Monday, November 2, 2009

Goldwater Institute: Federal stimulus money makes state budget deficit worse

State Rep. Kyrsten Sinema recently rebuked U.S. Sen. Jon Kyl in the pages of the East Valley Tribune for recommending that "stimulus" funding be terminated. The federal government, by spending $308 million on infrastructure in Arizona, is providing a "much needed economic boost" to the state, she claimed.

govt handoutNobody can say for certain what might have happened without this $767 billion handout. But economic downturns always work themselves out. Markets are inherently self-correcting. In fact, there is a strong possibility that the massive bailouts and market manipulations by the U.S. Treasury and Federal Reserve have lengthened and deepened our current recession.

But there's another, more fundamental problem with the "stimulus" program. It isn't paid for with real money. The federal government is simply sharing the use of its magic printing press with the states for a while.

Printing trillions of dollars to pay for today's wishes is wretched economic policy. When the stimulus money runs out, states will be in worse shape than ever because of the program expansions required to obtain the stimulus funds. Sooner rather than later, states will be forced to face the bitter reality of a "near permanent reduction in state revenues that will force us to reduce the size and scope of our state governments," according to Gov. Mitch Daniels of Indiana, writing in the Wall Street Journal.

Like many individual Americans, many states spent extravagantly in the good economic times of this decade, making no provision for the future. Arizona unfortunately was one of the worst offenders. Now, that future is here. States are banking on an economic rebound, but gross domestic product growth would have to average 7 percent, twice the historic average, for revenues to be restored to their previous level by 2012.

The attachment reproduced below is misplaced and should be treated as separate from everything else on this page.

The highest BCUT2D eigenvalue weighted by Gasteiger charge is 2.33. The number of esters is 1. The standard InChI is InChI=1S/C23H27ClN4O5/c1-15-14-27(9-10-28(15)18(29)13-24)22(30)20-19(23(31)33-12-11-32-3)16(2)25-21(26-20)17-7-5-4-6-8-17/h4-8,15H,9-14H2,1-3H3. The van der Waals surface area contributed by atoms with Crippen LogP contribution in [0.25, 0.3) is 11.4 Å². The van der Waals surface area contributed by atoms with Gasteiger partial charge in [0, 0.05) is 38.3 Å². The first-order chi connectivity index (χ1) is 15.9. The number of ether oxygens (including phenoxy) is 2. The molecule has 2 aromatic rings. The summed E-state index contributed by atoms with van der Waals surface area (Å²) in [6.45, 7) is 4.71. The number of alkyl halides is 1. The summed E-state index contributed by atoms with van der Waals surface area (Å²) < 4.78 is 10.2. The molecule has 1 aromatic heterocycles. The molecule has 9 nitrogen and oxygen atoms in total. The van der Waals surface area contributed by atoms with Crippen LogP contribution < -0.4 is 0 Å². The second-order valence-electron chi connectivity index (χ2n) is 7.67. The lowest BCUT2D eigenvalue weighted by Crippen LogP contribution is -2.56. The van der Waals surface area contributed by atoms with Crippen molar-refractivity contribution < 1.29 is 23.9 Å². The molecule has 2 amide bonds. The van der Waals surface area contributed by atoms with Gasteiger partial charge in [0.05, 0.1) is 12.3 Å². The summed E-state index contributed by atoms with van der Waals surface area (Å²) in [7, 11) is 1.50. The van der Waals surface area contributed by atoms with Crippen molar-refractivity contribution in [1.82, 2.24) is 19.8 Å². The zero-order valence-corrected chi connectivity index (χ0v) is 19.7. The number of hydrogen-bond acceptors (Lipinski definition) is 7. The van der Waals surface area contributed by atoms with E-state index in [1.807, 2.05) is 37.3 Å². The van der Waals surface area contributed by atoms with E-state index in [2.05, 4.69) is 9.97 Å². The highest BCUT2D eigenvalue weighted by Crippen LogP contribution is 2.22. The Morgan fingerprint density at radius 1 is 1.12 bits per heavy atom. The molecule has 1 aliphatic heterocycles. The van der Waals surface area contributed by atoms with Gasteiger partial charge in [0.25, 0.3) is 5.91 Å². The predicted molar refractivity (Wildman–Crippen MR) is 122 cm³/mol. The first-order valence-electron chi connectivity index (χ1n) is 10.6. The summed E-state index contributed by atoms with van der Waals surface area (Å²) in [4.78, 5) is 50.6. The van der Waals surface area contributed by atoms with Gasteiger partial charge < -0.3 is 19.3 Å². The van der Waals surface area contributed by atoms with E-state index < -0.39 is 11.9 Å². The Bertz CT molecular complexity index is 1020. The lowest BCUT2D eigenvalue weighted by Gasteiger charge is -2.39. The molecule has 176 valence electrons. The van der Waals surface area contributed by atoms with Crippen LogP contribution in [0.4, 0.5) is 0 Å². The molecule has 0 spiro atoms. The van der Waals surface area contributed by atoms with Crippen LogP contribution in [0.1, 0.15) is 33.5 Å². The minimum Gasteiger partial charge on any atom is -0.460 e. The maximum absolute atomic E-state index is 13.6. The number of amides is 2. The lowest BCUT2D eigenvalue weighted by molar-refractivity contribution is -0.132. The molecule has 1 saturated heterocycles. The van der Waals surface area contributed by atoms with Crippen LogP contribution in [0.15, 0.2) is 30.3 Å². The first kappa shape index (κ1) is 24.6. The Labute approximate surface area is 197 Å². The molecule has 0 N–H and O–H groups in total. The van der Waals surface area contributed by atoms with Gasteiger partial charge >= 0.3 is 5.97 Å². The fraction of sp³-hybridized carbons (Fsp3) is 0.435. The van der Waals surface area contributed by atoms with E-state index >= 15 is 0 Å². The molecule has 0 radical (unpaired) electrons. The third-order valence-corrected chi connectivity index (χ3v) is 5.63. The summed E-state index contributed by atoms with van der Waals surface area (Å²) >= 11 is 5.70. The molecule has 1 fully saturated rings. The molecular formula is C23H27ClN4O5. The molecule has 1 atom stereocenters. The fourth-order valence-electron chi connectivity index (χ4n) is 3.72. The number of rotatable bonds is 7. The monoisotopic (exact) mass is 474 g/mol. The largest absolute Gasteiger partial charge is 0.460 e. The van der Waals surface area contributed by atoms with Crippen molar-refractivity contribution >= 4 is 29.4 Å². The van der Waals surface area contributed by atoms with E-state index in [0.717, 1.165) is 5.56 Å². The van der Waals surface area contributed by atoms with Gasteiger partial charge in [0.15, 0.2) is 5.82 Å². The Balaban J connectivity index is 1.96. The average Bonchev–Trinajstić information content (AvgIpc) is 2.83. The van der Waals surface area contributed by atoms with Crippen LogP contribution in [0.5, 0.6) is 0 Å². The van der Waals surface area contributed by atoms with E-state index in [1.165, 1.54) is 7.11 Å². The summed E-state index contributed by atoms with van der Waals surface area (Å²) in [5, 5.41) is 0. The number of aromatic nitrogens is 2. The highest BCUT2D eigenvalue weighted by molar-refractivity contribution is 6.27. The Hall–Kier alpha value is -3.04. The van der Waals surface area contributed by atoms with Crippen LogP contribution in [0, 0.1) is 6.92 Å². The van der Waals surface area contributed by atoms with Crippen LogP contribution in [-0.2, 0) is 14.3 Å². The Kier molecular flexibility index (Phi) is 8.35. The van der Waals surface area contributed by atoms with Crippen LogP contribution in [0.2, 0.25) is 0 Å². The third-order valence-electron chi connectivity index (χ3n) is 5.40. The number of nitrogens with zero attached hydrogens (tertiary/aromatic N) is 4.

In response to declining tax revenues, more than half the states have raised taxes. But today's mobile individuals and businesses simply flee states that try to sock it to them. Beneficiary states are like Indiana, where state spending has been severely reduced and the tax climate is business-friendly. This year alone, more than 30 businesses have moved from tax-and-spend states to Indiana.

Yet Arizona Gov. Jan Brewer still insists on protecting state spending as much as possible by raising taxes. But she's just postponing the day of reckoning. There is no choice but to fundamentally reduce the scope of state government or face permanent economic decline. Daniels notes that "wishing for an improbably huge boom while chasing your own tail through self-destructive taxes won't prove much of a strategy." Is anybody listening?
Tom Patterson is chairman of the Goldwater Institute and a former state senator. A longer version of this article originally appeared in the East Valley Tribune.
Learn More:
Goldwater Institute: Saving with Systemic Change

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